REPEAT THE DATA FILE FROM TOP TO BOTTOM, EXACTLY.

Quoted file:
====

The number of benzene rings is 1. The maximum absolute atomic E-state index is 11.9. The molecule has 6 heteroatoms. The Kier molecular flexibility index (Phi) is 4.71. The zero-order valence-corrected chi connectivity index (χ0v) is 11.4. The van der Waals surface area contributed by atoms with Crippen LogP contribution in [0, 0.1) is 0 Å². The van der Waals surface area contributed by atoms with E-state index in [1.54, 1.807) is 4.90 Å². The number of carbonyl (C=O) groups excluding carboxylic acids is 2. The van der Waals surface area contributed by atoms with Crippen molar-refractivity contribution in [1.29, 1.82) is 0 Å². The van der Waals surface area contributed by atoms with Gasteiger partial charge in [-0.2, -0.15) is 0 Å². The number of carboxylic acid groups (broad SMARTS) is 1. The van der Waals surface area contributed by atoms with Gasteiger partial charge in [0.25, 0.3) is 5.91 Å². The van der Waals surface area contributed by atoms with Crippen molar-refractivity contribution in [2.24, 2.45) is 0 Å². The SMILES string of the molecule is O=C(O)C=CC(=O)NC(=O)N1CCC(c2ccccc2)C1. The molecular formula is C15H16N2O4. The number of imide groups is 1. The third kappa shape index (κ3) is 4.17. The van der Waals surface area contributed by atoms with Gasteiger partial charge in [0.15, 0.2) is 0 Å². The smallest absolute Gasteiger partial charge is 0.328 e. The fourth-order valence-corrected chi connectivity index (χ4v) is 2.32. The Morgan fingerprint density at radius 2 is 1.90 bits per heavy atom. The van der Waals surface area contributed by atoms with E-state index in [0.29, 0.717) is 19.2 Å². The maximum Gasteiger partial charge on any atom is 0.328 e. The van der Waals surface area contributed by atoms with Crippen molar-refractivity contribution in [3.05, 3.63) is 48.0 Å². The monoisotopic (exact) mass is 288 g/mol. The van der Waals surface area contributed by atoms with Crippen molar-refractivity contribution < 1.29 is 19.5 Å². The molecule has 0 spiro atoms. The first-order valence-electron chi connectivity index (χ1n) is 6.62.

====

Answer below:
The number of benzene rings is 1. The maximum absolute atomic E-state index is 11.9. The molecule has 6 heteroatoms. The Kier molecular flexibility index (Phi) is 4.71. The zero-order valence-corrected chi connectivity index (χ0v) is 11.4. The van der Waals surface area contributed by atoms with Crippen LogP contribution in [0, 0.1) is 0 Å². The van der Waals surface area contributed by atoms with E-state index in [1.54, 1.807) is 4.90 Å². The number of carbonyl (C=O) groups excluding carboxylic acids is 2. The van der Waals surface area contributed by atoms with Crippen molar-refractivity contribution in [1.29, 1.82) is 0 Å². The van der Waals surface area contributed by atoms with Gasteiger partial charge in [-0.2, -0.15) is 0 Å². The number of carboxylic acid groups (broad SMARTS) is 1. The van der Waals surface area contributed by atoms with Gasteiger partial charge in [0.25, 0.3) is 5.91 Å². The van der Waals surface area contributed by atoms with Crippen molar-refractivity contribution in [2.24, 2.45) is 0 Å². The SMILES string of the molecule is O=C(O)C=CC(=O)NC(=O)N1CCC(c2ccccc2)C1. The molecular formula is C15H16N2O4. The number of imide groups is 1. The third kappa shape index (κ3) is 4.17. The van der Waals surface area contributed by atoms with Gasteiger partial charge in [0.15, 0.2) is 0 Å². The smallest absolute Gasteiger partial charge is 0.328 e. The fourth-order valence-corrected chi connectivity index (χ4v) is 2.32. The Morgan fingerprint density at radius 2 is 1.90 bits per heavy atom. The van der Waals surface area contributed by atoms with E-state index in [0.29, 0.717) is 19.2 Å². The maximum Gasteiger partial charge on any atom is 0.328 e. The van der Waals surface area contributed by atoms with Crippen molar-refractivity contribution in [3.05, 3.63) is 48.0 Å². The monoisotopic (exact) mass is 288 g/mol. The van der Waals surface area contributed by atoms with Crippen molar-refractivity contribution < 1.29 is 19.5 Å². The molecule has 0 spiro atoms. The first-order valence-electron chi connectivity index (χ1n) is 6.62.